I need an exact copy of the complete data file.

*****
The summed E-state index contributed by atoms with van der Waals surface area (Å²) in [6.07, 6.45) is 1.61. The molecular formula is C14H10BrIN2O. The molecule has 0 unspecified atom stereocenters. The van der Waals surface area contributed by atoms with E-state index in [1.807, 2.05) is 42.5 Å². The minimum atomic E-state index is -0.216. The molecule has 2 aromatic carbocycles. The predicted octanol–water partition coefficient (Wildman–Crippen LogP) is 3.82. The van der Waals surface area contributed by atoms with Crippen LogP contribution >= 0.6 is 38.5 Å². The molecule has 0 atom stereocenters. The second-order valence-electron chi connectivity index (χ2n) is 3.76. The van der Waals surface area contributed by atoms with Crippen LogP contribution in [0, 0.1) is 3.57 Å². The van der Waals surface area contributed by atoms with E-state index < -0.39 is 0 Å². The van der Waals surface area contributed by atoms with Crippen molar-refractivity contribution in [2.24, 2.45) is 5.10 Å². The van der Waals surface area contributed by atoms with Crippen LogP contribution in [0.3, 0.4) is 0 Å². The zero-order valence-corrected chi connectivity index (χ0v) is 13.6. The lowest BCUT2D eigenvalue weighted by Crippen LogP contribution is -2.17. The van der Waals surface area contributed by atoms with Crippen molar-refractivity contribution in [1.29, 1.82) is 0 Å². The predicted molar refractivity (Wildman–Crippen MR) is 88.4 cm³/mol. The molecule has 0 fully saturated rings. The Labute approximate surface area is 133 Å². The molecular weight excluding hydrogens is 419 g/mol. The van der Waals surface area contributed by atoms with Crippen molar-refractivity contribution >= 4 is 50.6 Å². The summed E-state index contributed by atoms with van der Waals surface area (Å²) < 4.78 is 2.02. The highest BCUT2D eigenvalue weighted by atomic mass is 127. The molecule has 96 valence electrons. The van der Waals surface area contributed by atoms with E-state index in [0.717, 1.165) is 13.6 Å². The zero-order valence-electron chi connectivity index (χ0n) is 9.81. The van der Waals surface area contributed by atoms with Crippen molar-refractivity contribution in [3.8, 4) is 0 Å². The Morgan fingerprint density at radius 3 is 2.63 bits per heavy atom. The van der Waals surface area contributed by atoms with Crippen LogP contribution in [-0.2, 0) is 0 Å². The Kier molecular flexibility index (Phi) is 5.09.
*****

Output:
The summed E-state index contributed by atoms with van der Waals surface area (Å²) in [6.07, 6.45) is 1.61. The molecular formula is C14H10BrIN2O. The molecule has 0 unspecified atom stereocenters. The van der Waals surface area contributed by atoms with E-state index in [1.807, 2.05) is 42.5 Å². The minimum atomic E-state index is -0.216. The molecule has 2 aromatic carbocycles. The predicted octanol–water partition coefficient (Wildman–Crippen LogP) is 3.82. The van der Waals surface area contributed by atoms with Crippen LogP contribution >= 0.6 is 38.5 Å². The molecule has 0 atom stereocenters. The second-order valence-electron chi connectivity index (χ2n) is 3.76. The van der Waals surface area contributed by atoms with Crippen LogP contribution in [0, 0.1) is 3.57 Å². The van der Waals surface area contributed by atoms with E-state index < -0.39 is 0 Å². The van der Waals surface area contributed by atoms with Crippen molar-refractivity contribution in [2.24, 2.45) is 5.10 Å². The van der Waals surface area contributed by atoms with Crippen LogP contribution in [0.3, 0.4) is 0 Å². The zero-order valence-corrected chi connectivity index (χ0v) is 13.6. The lowest BCUT2D eigenvalue weighted by Crippen LogP contribution is -2.17. The van der Waals surface area contributed by atoms with Crippen molar-refractivity contribution in [1.29, 1.82) is 0 Å². The predicted molar refractivity (Wildman–Crippen MR) is 88.4 cm³/mol. The molecule has 0 fully saturated rings. The Labute approximate surface area is 133 Å². The molecular weight excluding hydrogens is 419 g/mol. The van der Waals surface area contributed by atoms with Crippen molar-refractivity contribution >= 4 is 50.6 Å². The summed E-state index contributed by atoms with van der Waals surface area (Å²) < 4.78 is 2.02. The highest BCUT2D eigenvalue weighted by atomic mass is 127. The molecule has 96 valence electrons. The van der Waals surface area contributed by atoms with E-state index in [0.717, 1.165) is 13.6 Å². The zero-order valence-electron chi connectivity index (χ0n) is 9.81. The van der Waals surface area contributed by atoms with Crippen molar-refractivity contribution in [3.8, 4) is 0 Å². The Morgan fingerprint density at radius 3 is 2.63 bits per heavy atom. The van der Waals surface area contributed by atoms with Crippen LogP contribution in [-0.2, 0) is 0 Å². The Kier molecular flexibility index (Phi) is 5.09.